I have made it no secret here on RJsCorner that I struggled through life trying to figure out what was wrong with me. My very narcissistic mother who abandoned me when I was nine years old did nothing but amplify those negative feelings I had about myself, so I am kind of glad she left, as I don’t know how much damage she would have done if she had stuck around. My father was no help either, but even though he seldom showed it, at least I knew that he loved me.
Growing up not understanding why we’re different, ashamed of our struggles where others seem to just glide through, is hard on our self-esteem. Like me, many future Aspies grow up with being ashamed of our struggles and differences. We desperately attempted to fit in with the crowd, but frequently failed. We sought love and understanding from those around us, but just can’t seem to make it happen.
We learn that to get along in this world that is so different from us, we must put on a mask to hide who we really are. We who are on the spectrum, are frequently judged as being antisocial or snobbish. When we let down our masks, we are labeled as having issues or sometimes just crazy. As our result of not understanding why we are as we are, our self-esteem and self-confidence suffer.
Eventually, some of us just accept that we are different and finally say, “that is just what it is”. We accept ourselves, along with all our peculiarities. At that point, our self-worth begins to slowly grow. We eventually come to realize that many of our differences are actually assets instead of liabilities. Because of our weirdness, we actually excel at some parts of life that others do poorly at. That finally begins to tell us we aren’t bad or defective after all, just different.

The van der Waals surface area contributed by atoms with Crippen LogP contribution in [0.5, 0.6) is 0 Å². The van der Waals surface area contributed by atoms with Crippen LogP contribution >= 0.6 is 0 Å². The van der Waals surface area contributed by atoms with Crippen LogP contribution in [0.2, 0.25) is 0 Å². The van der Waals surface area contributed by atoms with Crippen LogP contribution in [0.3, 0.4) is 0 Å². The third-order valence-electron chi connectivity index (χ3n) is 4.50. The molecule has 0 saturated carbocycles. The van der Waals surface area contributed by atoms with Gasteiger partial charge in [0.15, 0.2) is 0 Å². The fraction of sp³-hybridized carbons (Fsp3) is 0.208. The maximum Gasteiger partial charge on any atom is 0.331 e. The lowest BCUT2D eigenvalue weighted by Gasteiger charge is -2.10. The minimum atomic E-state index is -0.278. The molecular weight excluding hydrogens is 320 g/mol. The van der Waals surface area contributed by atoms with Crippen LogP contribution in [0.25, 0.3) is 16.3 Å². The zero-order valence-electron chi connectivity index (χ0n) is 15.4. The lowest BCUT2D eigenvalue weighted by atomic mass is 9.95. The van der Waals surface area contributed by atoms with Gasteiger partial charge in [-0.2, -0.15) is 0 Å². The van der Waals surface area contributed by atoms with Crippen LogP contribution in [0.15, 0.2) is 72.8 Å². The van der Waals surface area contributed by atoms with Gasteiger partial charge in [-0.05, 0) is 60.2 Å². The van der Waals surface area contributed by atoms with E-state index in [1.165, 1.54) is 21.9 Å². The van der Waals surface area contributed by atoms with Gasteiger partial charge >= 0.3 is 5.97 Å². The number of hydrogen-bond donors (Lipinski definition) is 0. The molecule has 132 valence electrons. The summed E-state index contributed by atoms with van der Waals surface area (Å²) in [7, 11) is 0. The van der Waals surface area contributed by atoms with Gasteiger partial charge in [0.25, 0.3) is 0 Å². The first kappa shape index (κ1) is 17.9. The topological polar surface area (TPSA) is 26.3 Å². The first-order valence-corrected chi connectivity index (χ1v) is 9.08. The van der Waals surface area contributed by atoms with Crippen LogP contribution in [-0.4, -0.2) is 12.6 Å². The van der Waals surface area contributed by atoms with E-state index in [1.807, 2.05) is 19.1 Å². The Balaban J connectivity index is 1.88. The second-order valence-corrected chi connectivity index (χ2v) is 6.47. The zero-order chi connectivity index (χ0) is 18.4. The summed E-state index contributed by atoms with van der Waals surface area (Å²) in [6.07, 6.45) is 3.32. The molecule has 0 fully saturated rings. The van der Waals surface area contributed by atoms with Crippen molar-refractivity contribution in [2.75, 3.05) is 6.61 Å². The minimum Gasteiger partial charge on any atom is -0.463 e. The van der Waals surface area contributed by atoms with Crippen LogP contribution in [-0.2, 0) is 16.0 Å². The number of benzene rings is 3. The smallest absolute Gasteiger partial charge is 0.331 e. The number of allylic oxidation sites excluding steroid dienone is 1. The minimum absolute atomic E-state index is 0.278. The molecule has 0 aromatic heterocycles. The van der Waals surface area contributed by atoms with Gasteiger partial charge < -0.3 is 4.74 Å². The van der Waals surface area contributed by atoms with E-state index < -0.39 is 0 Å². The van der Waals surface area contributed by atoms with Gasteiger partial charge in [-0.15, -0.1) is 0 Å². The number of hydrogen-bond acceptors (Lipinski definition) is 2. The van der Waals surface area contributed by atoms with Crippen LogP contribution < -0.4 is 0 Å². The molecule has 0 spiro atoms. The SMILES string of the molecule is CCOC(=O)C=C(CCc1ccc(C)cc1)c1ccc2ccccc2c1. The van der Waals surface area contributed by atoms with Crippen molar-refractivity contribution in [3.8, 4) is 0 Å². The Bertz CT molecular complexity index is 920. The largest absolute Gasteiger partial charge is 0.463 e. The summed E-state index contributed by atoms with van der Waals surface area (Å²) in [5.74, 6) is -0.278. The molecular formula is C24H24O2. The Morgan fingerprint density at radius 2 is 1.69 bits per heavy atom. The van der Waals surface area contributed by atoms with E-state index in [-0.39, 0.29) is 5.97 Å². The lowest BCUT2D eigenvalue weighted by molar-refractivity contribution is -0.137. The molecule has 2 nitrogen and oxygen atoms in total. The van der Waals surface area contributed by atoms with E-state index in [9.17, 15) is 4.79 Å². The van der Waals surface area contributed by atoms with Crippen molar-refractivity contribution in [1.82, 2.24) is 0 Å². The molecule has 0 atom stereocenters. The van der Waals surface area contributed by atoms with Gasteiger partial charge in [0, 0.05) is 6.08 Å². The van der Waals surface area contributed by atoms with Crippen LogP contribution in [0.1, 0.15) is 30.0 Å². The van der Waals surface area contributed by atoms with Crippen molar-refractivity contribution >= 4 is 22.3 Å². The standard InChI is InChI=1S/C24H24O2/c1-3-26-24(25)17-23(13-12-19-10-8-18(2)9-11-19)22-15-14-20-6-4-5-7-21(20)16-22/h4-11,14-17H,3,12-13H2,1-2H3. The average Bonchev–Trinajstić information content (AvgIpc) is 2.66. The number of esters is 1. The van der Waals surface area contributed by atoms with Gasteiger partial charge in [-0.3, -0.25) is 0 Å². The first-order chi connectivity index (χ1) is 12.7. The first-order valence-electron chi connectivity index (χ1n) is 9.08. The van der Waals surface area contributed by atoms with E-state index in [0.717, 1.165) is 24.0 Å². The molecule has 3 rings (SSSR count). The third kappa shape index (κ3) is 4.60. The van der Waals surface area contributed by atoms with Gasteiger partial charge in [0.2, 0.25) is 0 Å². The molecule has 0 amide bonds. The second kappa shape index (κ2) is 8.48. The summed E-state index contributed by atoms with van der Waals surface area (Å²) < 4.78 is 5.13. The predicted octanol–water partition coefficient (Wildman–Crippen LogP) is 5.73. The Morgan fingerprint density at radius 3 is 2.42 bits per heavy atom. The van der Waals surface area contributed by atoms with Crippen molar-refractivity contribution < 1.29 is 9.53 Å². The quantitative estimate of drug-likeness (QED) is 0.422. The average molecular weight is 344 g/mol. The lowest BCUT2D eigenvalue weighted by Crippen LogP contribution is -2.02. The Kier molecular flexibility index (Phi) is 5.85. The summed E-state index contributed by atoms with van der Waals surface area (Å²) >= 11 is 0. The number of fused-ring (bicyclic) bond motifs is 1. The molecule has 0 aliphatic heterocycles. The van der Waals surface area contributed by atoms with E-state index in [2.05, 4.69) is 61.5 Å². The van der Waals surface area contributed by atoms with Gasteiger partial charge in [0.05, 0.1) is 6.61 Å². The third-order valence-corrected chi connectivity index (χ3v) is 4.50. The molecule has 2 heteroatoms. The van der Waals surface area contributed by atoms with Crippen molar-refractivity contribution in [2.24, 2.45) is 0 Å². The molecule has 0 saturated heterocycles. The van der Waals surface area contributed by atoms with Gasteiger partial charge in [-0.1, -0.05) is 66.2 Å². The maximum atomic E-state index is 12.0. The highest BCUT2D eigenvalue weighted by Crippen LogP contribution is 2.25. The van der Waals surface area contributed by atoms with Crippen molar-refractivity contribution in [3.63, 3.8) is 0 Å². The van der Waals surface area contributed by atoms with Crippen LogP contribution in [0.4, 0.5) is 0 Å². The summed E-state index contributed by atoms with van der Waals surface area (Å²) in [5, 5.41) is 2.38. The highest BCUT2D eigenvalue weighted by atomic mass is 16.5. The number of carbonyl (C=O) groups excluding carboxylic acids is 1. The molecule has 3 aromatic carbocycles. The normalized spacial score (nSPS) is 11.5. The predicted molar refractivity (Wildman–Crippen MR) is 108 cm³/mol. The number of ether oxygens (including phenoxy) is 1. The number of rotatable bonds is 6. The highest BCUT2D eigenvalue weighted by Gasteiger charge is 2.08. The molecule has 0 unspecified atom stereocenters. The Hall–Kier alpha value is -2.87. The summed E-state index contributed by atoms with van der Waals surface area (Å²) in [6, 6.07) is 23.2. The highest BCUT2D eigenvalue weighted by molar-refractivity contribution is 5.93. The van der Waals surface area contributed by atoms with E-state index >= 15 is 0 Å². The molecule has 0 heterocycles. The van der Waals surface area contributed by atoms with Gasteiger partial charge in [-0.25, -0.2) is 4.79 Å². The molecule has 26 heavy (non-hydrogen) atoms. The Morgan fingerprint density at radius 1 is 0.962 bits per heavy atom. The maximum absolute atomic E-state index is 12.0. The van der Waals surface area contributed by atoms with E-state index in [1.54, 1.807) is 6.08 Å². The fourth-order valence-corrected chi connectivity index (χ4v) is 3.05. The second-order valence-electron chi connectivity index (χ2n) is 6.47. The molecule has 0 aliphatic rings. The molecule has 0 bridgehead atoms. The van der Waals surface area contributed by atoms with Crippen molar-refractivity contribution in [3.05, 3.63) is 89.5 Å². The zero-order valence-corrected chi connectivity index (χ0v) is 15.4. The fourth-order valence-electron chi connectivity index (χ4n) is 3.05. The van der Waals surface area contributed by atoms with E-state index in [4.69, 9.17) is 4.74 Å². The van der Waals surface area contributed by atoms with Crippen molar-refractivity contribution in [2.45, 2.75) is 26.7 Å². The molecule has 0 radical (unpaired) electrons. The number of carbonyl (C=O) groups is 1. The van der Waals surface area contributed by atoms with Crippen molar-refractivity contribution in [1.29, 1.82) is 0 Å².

After that realization, the chore becomes trying to convince others that although we are different from them in some ways, we are very much like in others. We finally realize that we must do the work to make others realize these facts. We can’t simply sit back and moan that we are misunderstood, we need to do the work to make others comfortable around us. The first part of that is finally admitting that we are autistic, or deaf, or a myriad of other conditions.
Wearing the label is an important part of living our life on our terms. That is something that took too long for me to realize. Most people treat us differently because they simply don’t know how to break down the barrier between us. It is up to us to teach them.
Here I am 75 years old this past week and this epiphany finally happened! But, it’s never too late to learn or teach new things. If I say so myself, I am learning to be a pretty good teacher for those who have troubles accepting us because we are different. This blog is part of that teaching process, and I am learning other ways to make this happen.
Better Late Than Never